This leading-edge body of research is concerned with understanding innovation among commercial as well as non-commercial groups like users, non-governmental organisations (NGOs) and makers. The theme includes projects conducted in sectors who have previously been subject to little analysis (e.g humanitarian relief) and new forms and approaches to innovation management (e.g. innovation intensive action learning).
We have been supported in this work by a range of funders including the Department for International Development (DFID), the Economic and Social Research Council (ESRC), the European Union (EU), the International Federation of the Red Cross and Red Crescent, and UNICEF.
In this work, amongst other aspects of innovation, we are exploring how NGOs, users, and makers come up with new ideas, how these ideas spread, and the impact they have. Sometimes this process is informal, but often there is an underlying process or system that we aim to uncover and document.
Our research is designed to support and inform both the groups who work in such systems, including user-innovators and managers, and those who wish to support and encourage activity, such as policymakers and strategic managers. It also contributes to the international community of scholars who work on these topics and we regularly contribute to leading journals in this area.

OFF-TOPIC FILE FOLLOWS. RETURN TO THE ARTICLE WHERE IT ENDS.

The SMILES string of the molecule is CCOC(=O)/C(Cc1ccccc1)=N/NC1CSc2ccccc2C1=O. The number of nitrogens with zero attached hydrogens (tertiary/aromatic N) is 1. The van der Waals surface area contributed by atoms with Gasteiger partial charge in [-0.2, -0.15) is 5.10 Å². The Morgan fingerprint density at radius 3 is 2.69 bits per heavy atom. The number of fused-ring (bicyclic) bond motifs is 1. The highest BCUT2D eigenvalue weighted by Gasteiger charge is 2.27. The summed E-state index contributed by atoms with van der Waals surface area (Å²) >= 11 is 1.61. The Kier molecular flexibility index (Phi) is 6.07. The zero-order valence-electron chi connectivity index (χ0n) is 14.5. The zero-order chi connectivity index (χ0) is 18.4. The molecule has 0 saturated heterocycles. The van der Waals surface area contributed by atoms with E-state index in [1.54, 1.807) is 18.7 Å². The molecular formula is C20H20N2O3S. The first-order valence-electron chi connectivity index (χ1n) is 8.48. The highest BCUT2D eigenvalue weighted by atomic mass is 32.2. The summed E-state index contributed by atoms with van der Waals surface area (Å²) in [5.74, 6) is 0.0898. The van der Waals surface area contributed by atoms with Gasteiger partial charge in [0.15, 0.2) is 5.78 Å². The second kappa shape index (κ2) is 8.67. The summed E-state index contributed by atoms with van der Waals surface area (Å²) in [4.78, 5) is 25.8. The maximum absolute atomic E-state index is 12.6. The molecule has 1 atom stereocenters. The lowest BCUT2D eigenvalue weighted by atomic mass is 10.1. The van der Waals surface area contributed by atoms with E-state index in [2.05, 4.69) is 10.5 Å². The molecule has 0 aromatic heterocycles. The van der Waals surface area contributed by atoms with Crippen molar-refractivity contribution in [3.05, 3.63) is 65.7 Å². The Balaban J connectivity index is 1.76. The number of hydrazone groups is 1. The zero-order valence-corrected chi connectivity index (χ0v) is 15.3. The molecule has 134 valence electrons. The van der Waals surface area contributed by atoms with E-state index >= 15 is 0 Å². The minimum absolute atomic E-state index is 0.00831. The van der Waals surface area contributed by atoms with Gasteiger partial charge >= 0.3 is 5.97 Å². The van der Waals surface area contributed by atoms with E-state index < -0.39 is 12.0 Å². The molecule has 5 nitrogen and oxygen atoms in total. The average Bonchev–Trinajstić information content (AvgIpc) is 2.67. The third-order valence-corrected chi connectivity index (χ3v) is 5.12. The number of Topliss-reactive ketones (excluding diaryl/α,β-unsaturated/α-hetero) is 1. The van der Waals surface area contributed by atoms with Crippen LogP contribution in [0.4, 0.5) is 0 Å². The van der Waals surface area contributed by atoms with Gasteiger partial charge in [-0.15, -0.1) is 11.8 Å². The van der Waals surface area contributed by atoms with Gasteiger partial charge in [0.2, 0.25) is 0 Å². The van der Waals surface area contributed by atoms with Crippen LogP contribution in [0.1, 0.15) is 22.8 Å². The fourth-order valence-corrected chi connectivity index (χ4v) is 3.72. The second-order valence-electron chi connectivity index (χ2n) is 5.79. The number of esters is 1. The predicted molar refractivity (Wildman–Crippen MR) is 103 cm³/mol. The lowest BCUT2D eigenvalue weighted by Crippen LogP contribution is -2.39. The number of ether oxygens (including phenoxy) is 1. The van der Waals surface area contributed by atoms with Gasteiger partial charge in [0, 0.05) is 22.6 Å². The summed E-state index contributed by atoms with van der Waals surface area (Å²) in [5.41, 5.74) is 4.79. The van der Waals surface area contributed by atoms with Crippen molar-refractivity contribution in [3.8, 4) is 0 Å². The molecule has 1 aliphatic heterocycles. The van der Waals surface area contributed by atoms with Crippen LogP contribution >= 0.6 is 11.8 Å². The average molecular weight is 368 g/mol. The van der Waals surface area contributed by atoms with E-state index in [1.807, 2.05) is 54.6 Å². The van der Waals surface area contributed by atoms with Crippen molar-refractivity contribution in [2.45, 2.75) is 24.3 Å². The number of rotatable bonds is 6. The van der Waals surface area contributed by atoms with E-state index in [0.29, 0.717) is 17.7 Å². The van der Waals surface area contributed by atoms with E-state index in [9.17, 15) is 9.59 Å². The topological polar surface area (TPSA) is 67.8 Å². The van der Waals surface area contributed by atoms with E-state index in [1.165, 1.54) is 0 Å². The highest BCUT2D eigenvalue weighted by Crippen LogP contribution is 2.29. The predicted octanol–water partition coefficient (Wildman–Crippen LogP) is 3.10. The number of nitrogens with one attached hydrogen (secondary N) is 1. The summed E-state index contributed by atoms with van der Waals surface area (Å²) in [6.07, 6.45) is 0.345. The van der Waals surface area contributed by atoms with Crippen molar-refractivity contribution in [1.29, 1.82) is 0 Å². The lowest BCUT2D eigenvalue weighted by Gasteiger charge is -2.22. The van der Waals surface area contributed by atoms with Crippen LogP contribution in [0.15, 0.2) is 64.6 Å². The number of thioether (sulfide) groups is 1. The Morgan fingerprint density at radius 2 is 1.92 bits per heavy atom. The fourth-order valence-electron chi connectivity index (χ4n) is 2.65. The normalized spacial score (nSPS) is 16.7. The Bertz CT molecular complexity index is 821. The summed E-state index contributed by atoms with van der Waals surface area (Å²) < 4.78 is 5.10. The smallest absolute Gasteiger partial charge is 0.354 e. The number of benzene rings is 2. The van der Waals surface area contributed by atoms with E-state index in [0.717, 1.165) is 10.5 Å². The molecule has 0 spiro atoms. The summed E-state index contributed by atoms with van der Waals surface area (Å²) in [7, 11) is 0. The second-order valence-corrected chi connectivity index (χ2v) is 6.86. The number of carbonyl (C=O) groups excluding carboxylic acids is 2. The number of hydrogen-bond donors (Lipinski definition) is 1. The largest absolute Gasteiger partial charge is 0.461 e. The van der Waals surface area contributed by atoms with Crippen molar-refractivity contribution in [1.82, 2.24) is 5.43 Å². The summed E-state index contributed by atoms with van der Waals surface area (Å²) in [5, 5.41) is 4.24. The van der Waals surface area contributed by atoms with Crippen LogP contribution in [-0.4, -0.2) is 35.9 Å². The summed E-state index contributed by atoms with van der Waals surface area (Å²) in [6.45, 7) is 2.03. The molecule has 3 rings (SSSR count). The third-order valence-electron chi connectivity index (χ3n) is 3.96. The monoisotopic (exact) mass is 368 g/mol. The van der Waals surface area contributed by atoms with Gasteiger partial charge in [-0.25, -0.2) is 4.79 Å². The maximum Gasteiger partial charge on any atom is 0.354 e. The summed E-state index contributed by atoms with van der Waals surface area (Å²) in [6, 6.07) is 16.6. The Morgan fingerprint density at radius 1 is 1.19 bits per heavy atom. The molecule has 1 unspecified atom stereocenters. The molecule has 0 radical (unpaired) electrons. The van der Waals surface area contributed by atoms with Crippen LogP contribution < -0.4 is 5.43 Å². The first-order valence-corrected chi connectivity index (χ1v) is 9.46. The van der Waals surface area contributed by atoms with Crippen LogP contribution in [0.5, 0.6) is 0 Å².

Our research projects focus on fundamental issues concerning the scale, scope and prevalence of innovation by users, NGOs and makers. We have undertaken a series of large-scale studies that were designed to map or measure those people engaged in this type of innovation, how the new ideas that are developed spread, and the difference they make.
This work has allowed us to better understand how individuals and firms create new products and services and how NGOs seek to manage innovation in highly demanding contexts. We have also explored the way in which organisations are able to draw on the expertise that exists within online communities.
To date, the measurement and mapping of such novel forms of innovation has been a large part of our work in this area. Going forward we will be focusing far more on ethnographic approaches in order to gain new insights into the motivations and micro-processes that underpin this type of innovation.